10 Reasons to Hug an Arab
With the resurgence of negative rhetoric surrounding Arabs and Muslims, it is now more than ever that we need to recount the rich civilization and history that defines the Middle East. It is one that has had great influence not only on America, but on the entire world. Below are ten contributions, many of which we could not live without, that may encourage you to acknowledge, thank, or even hug an Arab.
1) Cappuccinos, Lattes, and Mochas, Oh My!
If you rely on a good ‘cup of joe’ to get you through the day, then you might find it interesting to know that coffee beans were first cultivated and brewed as rocket fuel by Yemeni tribesmen. When it was learned it could be consumed, coffee production put Yemen on the map, namely the Red Sea port city of Mocha— which is the source of the chocolate flavored coffee beans that gave rise to the ‘Mocha’ we drink today.
2) Now I know my A-B-C’s
Believe it or not, the A to Z English alphabet finds its roots in Ancient Egypt. The first pure alphabet, derived from the alphabetic principles of Egyptian hieroglyphics, was established as a means of understanding the Semites who worked in Egypt at the time. Most of the world’s alphabetical systems created since then either hail directly from this development or were inspired by its design.
3) Strummin’ Away
Whether it’s acoustic or electric, the modern day guitar is currently one of the most popular instruments both in United States and beyond. The guitar as we know it today descends from the prominent Arabic instrument known as the oud, which was introduced to Andalusia, Spain (and later the Americas) by way of the Moors. Still in existence, the oud remains an identifiable characteristic to Middle Eastern classical music.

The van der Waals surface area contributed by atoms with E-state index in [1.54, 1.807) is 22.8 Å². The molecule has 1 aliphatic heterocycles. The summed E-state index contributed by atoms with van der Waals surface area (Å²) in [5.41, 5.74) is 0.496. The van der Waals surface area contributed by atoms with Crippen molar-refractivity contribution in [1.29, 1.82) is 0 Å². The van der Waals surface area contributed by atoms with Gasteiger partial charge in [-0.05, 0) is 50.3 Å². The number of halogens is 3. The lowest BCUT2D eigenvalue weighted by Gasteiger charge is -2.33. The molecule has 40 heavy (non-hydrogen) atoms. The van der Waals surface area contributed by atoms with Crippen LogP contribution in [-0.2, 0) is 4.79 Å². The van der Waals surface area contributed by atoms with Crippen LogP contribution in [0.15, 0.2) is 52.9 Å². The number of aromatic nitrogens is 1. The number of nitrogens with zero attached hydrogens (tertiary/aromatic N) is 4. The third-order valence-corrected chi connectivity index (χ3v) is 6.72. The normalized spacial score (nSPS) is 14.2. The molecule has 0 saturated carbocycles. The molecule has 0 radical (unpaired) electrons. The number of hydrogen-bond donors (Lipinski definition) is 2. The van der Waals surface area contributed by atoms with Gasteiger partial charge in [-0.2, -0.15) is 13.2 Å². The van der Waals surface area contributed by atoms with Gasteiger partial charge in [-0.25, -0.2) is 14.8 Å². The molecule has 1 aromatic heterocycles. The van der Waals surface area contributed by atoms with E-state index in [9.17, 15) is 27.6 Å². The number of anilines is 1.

4) In Sickness and In Health
In ancient cultures, religion and medicine were linked—with the most primitive hospitals established by prominent religious institutions. The earliest documented institutions aiming to provide cures were Egyptian temples. The Arabs were the first to address mental health issues in particular, with the first ever psychiatric hospital standing in Baghdad, Iraq.
5) Crazy for Candy
We rarely think about the substance that makes many of our favorite indulgences a possibility. Gum Arabic—historically discovered and cultivated in Arabia— is a complex mixture of polysaccharides and glycoprotein that is used mainly within food production as a stabilizer. Gum Arabic is an essential ingredient for gummy candies (i.e. Gummy Bears, Sour Patch Kids), marshmallows, and M & M’s just to name a few.
6) Easy as 1-2-3
Arabs could count to 10 long before the numerical system was even introduced to Europe and the Americas. The digits were predominantly used by the Arabs of North Africa who developed the system as way to quantify painting and weaving patterns, building and construction designs, and land measurements. It is also this number system which begat advanced arithmetic such as Algebra and Geometry.
7) Color Me Beautiful
As women all over the world pucker up to put on lipstick, do they ever think ‘Who invented this?’ Records show that the notable Arab Andalusian cosmetologist Abu al-Qasim al-Zahrawi created solid lipsticks, although earliest application of color to the lips dates back to Ancient Egypt. Eyeliner and eye shadow also originated in the Middle East as both Arab women and men saw dark eye make-up as a way to deflect the piercing sun.
8) Wheel of Fortune
Many historians regard the wheel as one of the oldest and most important inventions of our time. Originating in Mesopotamia (current Iraq) the wheel came to fruition in the function of a potter’s wheel—assisting in the development of ceramic utensils. Since then, its functions have diversified— serving as steering wheels, wheel chairs, tires, bycicle wheels, machinery/production wheels, and of course, the ferris wheel.
9) I Scream, You Scream, We all Scream for Ice Cream
While the creator of ice cream cones is not officially recorded, they are thought to be the brainchild of Syrian pastry maker, Ernest Hamwi. The story follows that Hamwi was selling zalabia, a crisp Arabic pastry when his neighboring ice cream vendor ran out of dishes. Hamwi came to his aid by rolling the warm zalabia into cones that could hold ice cream, and as any good story ends, the rest was history!
Can’t go without deodorant, body splash, or perfume? You would be interested to know that the idea to mask body odor came from Ancient Egyptians who created natural scented oils and ointments to keep clean and hydrate their skin in the dry heat. However, it is Arabian chemist Al-Kindi, who should be credited for the discovery of scent-based chemical formulas. In his famous book, Al-Kindi names 107 methods and recipes for perfume making.
There you have it— 10 reasons to Hug an Arab. Get to huggin’.